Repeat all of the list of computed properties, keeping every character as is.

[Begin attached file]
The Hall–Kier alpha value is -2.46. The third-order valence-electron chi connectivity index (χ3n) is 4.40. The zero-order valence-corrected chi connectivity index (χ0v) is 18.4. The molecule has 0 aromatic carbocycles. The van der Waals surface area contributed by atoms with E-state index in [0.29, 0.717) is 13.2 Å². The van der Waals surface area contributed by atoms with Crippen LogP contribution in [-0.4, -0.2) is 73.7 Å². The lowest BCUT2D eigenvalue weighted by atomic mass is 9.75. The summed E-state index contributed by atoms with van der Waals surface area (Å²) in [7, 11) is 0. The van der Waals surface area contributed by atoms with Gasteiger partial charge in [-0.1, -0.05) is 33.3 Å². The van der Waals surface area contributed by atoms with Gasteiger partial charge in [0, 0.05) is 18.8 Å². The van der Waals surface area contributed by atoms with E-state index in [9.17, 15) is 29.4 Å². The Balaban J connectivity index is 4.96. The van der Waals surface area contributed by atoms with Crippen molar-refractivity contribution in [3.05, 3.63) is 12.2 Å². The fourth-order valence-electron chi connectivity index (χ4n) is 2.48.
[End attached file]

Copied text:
The Hall–Kier alpha value is -2.46. The third-order valence-electron chi connectivity index (χ3n) is 4.40. The zero-order valence-corrected chi connectivity index (χ0v) is 18.4. The molecule has 0 aromatic carbocycles. The van der Waals surface area contributed by atoms with E-state index in [0.29, 0.717) is 13.2 Å². The van der Waals surface area contributed by atoms with Crippen LogP contribution in [-0.4, -0.2) is 73.7 Å². The lowest BCUT2D eigenvalue weighted by atomic mass is 9.75. The summed E-state index contributed by atoms with van der Waals surface area (Å²) in [7, 11) is 0. The van der Waals surface area contributed by atoms with Gasteiger partial charge in [-0.1, -0.05) is 33.3 Å². The van der Waals surface area contributed by atoms with Gasteiger partial charge in [0, 0.05) is 18.8 Å². The van der Waals surface area contributed by atoms with E-state index in [9.17, 15) is 29.4 Å². The Balaban J connectivity index is 4.96. The van der Waals surface area contributed by atoms with Crippen molar-refractivity contribution in [3.05, 3.63) is 12.2 Å². The fourth-order valence-electron chi connectivity index (χ4n) is 2.48.